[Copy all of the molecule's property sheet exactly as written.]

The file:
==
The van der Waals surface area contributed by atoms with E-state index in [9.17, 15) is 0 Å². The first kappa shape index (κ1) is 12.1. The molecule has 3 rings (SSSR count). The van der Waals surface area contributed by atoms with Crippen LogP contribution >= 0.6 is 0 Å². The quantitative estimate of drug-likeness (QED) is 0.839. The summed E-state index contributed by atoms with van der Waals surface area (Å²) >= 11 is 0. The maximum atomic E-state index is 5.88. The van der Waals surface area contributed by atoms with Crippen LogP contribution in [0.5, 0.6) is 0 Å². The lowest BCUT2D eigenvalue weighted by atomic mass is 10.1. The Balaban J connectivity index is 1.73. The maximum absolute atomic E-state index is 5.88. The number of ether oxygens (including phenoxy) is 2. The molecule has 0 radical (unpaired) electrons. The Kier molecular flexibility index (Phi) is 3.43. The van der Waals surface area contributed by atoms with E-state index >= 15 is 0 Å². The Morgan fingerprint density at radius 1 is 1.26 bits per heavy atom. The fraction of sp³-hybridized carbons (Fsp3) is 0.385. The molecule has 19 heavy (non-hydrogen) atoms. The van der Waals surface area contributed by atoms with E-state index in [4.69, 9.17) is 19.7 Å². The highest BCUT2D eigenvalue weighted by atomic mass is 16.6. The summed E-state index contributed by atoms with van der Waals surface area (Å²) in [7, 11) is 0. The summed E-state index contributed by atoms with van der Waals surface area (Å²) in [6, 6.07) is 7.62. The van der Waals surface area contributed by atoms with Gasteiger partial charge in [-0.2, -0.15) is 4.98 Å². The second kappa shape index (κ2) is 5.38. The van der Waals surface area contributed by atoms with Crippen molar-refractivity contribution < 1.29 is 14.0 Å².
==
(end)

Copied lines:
The van der Waals surface area contributed by atoms with E-state index in [9.17, 15) is 0 Å². The first kappa shape index (κ1) is 12.1. The molecule has 3 rings (SSSR count). The van der Waals surface area contributed by atoms with Crippen LogP contribution >= 0.6 is 0 Å². The quantitative estimate of drug-likeness (QED) is 0.839. The summed E-state index contributed by atoms with van der Waals surface area (Å²) >= 11 is 0. The maximum atomic E-state index is 5.88. The van der Waals surface area contributed by atoms with Crippen LogP contribution in [0.5, 0.6) is 0 Å². The lowest BCUT2D eigenvalue weighted by atomic mass is 10.1. The Balaban J connectivity index is 1.73. The maximum absolute atomic E-state index is 5.88. The number of ether oxygens (including phenoxy) is 2. The molecule has 0 radical (unpaired) electrons. The Kier molecular flexibility index (Phi) is 3.43. The van der Waals surface area contributed by atoms with E-state index >= 15 is 0 Å². The Morgan fingerprint density at radius 1 is 1.26 bits per heavy atom. The fraction of sp³-hybridized carbons (Fsp3) is 0.385. The molecule has 19 heavy (non-hydrogen) atoms. The van der Waals surface area contributed by atoms with E-state index in [4.69, 9.17) is 19.7 Å². The highest BCUT2D eigenvalue weighted by atomic mass is 16.6. The summed E-state index contributed by atoms with van der Waals surface area (Å²) in [7, 11) is 0. The summed E-state index contributed by atoms with van der Waals surface area (Å²) in [6, 6.07) is 7.62. The van der Waals surface area contributed by atoms with Gasteiger partial charge in [-0.2, -0.15) is 4.98 Å². The second kappa shape index (κ2) is 5.38. The van der Waals surface area contributed by atoms with Crippen molar-refractivity contribution < 1.29 is 14.0 Å².